In Nubia a woman can be whatever she chooses. At 14, Kandake knows exactly what she chooses…Prime Warrior of Nubia. But her grandmother has said that she will follow her father on the throne.Refusing to abandon her warrior dreams, she continues to train. When her brother is kidnapped, Kandake learns she must be both queen and warrior to win his release.
I am so excited about my book finally seeing the light of day! In 2010 I entered this manuscript in the Amazon Breakthrough Novel Award and advanced to the semi-finals. Here is a sample of the reviews I got.
Amazon.com Review I fully expected (with a title like "Nubian Princess") that this excerpt was written by a thirteen year old with prose that left a lot to be desired. Not so. This is a writer that knows his (or, her) fiction-writing craft. The prose is smooth and mature and enjoyable ...
From Publishers Weekly This stellar historical novel brings ancient Nubia to life as one girl struggles to understand her destiny. Kandake, 14, is the youngest child of King Amani, ruler of Nubia. Her desire is to protect the land she loves as a warrior, but the decision is not in her hands. When Great Mother announces Kandake as the heir to the throne, she sadly accepts the inevitable, striving to understand Great Mother’s reasoning. Meanwhile bandits have been raiding Nubia’s trading caravans, and Egypt, Nubia’s ally and neighbor, is asking for assistance to protect its borders from the Assyrians. When Kandake’s brother Alara fails to return from a hunting expedition, King Amani makes a difficult decision: Nubia must use her resources to defend her border. Alara’s rescue must take second place. Unwilling to accept this decision, Kandake and her friends sneak away to find Alara. This skillfully crafted novel weaves cultural details into a remarkable, well-structured plot featuring a strong African heroine. The characters are fully developed, and their motivations, inspirations, and the growing maturity of these teens are believable. Readers will eagerly hope for a sequel to resolve the larger political issues facing Nubia and its future Queen.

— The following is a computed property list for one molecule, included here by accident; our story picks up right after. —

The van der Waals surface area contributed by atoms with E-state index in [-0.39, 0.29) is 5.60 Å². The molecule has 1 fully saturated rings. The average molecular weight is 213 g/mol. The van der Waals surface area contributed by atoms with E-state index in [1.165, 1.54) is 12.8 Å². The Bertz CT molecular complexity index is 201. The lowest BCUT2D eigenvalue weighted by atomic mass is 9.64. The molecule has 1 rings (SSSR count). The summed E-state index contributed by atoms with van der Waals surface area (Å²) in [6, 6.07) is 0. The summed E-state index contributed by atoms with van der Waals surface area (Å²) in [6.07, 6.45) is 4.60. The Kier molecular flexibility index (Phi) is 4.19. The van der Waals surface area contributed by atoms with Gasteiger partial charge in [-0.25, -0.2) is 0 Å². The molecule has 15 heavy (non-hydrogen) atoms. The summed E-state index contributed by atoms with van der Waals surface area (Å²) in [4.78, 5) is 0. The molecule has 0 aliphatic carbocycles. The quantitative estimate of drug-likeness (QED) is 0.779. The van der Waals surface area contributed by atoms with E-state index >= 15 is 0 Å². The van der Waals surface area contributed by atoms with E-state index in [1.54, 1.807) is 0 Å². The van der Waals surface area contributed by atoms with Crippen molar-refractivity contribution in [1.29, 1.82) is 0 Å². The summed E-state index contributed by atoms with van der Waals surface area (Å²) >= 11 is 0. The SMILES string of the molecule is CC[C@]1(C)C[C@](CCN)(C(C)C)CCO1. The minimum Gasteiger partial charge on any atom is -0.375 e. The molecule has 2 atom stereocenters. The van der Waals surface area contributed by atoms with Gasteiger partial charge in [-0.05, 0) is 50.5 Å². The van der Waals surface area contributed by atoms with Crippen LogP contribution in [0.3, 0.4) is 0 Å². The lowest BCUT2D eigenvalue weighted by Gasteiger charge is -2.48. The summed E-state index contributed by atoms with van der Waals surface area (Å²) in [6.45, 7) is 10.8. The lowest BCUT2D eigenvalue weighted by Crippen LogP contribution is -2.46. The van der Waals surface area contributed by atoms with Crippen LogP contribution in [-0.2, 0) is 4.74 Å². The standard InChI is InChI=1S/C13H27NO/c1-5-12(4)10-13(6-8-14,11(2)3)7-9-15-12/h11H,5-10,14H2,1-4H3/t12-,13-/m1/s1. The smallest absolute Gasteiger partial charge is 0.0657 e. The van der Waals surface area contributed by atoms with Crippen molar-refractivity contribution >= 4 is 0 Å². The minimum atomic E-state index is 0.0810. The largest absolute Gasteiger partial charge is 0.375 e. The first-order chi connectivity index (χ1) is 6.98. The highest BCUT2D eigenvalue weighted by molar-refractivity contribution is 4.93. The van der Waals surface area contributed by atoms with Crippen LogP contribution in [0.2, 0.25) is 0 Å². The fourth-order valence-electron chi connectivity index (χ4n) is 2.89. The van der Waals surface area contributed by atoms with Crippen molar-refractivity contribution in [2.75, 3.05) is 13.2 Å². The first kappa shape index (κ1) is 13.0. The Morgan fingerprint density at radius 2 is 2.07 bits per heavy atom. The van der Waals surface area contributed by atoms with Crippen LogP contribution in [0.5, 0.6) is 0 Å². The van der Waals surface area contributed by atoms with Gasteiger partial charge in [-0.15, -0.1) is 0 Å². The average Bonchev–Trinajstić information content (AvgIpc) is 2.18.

And here is my most recent review. It’s long, but I think he understands Kandake best.
Stephanie Jefferson brings the ancient kingdom of Nubia vividly to life in this enthralling tale of a young warrior princess poised on the brink of adulthood and great power. The land, people, and culture of Nubia are described with such lush detail, humanity, and love, it’s hard for me to believe I couldn’t hop on a plane and visit it. And surely Kandake really is out there somewhere standing tall and proud, warrior strong. The next time I’m faced with a challenge and need to find an inner reserve of that measured strength and wisdom, I will close my eyes and imagine I’m Kandake. Despite her story being set so far in the past, Princess Kandake reads as a very real teenager, with the timeless growing pains and questions we can all relate to. When is it okay to break the rules? How much control do we really have over our own lives? How do you balance responsibility to others with responsibility to yourself? And Kandake makes mistakes. She has a lot to learn. But I love her for how fiercely she loves her family and her people, and for her constant struggle to do the right thing despite a headstrong nature. I was rooting for Princess Kandake all the way. This is also a story of family and the complex interrelationships between siblings, and parents and children, made even more intense by the fact that this particular family must rule and protect their beloved kingdom, which is caught in the rising tensions between Assyria and Egypt. Kandake is given an awesome burden to keep her people and their fertile country safe from war. She must meet the expectations of the role she is given, while also being true to herself. The solutions she finds are unique and inspiring, and I look forward to her next adventure.
~Tommy Kovac, Writer & Artist
Wonderland – Disney Press
The Royal Historian of Oz – SLG Publishing
Of course, now you want to run right out and buy it so you can read it for yourself. Here’s the best way. Just use this link.